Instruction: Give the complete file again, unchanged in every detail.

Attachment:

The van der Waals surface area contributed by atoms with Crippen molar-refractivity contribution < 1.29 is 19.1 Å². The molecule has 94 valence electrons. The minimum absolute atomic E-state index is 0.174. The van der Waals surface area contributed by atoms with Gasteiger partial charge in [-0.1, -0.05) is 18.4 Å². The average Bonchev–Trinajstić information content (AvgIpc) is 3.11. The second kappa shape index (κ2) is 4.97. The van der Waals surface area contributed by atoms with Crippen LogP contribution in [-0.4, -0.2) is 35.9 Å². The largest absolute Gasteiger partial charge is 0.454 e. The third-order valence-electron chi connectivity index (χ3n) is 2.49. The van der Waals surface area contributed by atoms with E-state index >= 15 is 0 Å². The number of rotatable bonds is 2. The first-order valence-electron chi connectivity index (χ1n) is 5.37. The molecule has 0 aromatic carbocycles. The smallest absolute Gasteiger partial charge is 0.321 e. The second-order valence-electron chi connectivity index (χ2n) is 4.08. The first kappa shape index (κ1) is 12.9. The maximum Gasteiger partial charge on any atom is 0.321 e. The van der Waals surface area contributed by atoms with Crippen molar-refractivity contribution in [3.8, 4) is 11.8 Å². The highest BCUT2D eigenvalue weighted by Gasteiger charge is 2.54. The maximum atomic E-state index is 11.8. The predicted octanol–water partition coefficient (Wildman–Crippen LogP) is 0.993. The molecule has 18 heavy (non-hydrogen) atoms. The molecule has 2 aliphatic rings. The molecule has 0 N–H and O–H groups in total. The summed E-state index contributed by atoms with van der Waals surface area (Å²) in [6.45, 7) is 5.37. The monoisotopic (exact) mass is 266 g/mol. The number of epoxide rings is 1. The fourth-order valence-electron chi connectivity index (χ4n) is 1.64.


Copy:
The van der Waals surface area contributed by atoms with Crippen molar-refractivity contribution < 1.29 is 19.1 Å². The molecule has 94 valence electrons. The minimum absolute atomic E-state index is 0.174. The van der Waals surface area contributed by atoms with Gasteiger partial charge in [-0.1, -0.05) is 18.4 Å². The average Bonchev–Trinajstić information content (AvgIpc) is 3.11. The second kappa shape index (κ2) is 4.97. The van der Waals surface area contributed by atoms with Crippen LogP contribution in [-0.4, -0.2) is 35.9 Å². The largest absolute Gasteiger partial charge is 0.454 e. The third-order valence-electron chi connectivity index (χ3n) is 2.49. The van der Waals surface area contributed by atoms with E-state index >= 15 is 0 Å². The number of rotatable bonds is 2. The first-order valence-electron chi connectivity index (χ1n) is 5.37. The molecule has 0 aromatic carbocycles. The smallest absolute Gasteiger partial charge is 0.321 e. The second-order valence-electron chi connectivity index (χ2n) is 4.08. The first kappa shape index (κ1) is 12.9. The maximum Gasteiger partial charge on any atom is 0.321 e. The van der Waals surface area contributed by atoms with Crippen molar-refractivity contribution in [3.8, 4) is 11.8 Å². The highest BCUT2D eigenvalue weighted by Gasteiger charge is 2.54. The maximum atomic E-state index is 11.8. The predicted octanol–water partition coefficient (Wildman–Crippen LogP) is 0.993. The molecule has 18 heavy (non-hydrogen) atoms. The molecule has 2 aliphatic rings. The molecule has 0 N–H and O–H groups in total. The summed E-state index contributed by atoms with van der Waals surface area (Å²) in [6.45, 7) is 5.37. The monoisotopic (exact) mass is 266 g/mol. The number of epoxide rings is 1. The fourth-order valence-electron chi connectivity index (χ4n) is 1.64.